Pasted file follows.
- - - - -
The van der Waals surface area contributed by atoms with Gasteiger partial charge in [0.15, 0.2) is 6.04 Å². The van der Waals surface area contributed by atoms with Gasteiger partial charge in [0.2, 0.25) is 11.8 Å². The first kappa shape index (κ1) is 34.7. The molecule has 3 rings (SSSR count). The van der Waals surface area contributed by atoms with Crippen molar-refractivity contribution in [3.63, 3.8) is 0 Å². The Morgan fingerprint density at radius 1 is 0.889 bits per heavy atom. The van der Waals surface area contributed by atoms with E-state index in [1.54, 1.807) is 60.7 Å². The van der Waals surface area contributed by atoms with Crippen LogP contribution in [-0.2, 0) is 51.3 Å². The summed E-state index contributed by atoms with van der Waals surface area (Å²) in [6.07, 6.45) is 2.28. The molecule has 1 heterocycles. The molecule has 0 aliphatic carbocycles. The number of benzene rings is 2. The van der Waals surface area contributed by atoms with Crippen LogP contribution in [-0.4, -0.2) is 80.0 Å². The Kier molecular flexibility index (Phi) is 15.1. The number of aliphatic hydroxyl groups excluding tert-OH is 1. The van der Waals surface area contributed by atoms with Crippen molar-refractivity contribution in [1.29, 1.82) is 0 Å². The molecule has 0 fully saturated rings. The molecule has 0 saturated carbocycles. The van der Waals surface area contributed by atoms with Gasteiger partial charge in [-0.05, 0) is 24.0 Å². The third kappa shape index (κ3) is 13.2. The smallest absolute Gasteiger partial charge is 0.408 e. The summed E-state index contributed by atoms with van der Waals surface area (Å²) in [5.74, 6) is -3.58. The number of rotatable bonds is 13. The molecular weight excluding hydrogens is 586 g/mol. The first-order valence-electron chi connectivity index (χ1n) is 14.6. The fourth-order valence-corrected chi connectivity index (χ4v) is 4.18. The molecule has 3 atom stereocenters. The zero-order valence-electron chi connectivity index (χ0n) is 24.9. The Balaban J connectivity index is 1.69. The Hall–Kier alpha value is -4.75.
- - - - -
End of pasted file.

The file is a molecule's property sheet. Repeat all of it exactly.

The van der Waals surface area contributed by atoms with Gasteiger partial charge in [0.15, 0.2) is 6.04 Å². The van der Waals surface area contributed by atoms with Gasteiger partial charge in [0.2, 0.25) is 11.8 Å². The first kappa shape index (κ1) is 34.7. The molecule has 3 rings (SSSR count). The van der Waals surface area contributed by atoms with Crippen molar-refractivity contribution in [3.63, 3.8) is 0 Å². The Morgan fingerprint density at radius 1 is 0.889 bits per heavy atom. The van der Waals surface area contributed by atoms with E-state index in [1.54, 1.807) is 60.7 Å². The van der Waals surface area contributed by atoms with Crippen LogP contribution in [-0.2, 0) is 51.3 Å². The summed E-state index contributed by atoms with van der Waals surface area (Å²) in [6.07, 6.45) is 2.28. The molecule has 1 heterocycles. The molecule has 0 aliphatic carbocycles. The number of benzene rings is 2. The van der Waals surface area contributed by atoms with Crippen LogP contribution in [-0.4, -0.2) is 80.0 Å². The Kier molecular flexibility index (Phi) is 15.1. The number of aliphatic hydroxyl groups excluding tert-OH is 1. The van der Waals surface area contributed by atoms with Crippen molar-refractivity contribution in [1.29, 1.82) is 0 Å². The molecule has 0 fully saturated rings. The molecule has 0 saturated carbocycles. The van der Waals surface area contributed by atoms with Gasteiger partial charge in [-0.05, 0) is 24.0 Å². The third kappa shape index (κ3) is 13.2. The smallest absolute Gasteiger partial charge is 0.408 e. The summed E-state index contributed by atoms with van der Waals surface area (Å²) in [5.74, 6) is -3.58. The number of rotatable bonds is 13. The molecular weight excluding hydrogens is 586 g/mol. The first-order valence-electron chi connectivity index (χ1n) is 14.6. The fourth-order valence-corrected chi connectivity index (χ4v) is 4.18. The molecule has 3 atom stereocenters. The zero-order valence-electron chi connectivity index (χ0n) is 24.9. The Balaban J connectivity index is 1.69. The Hall–Kier alpha value is -4.75.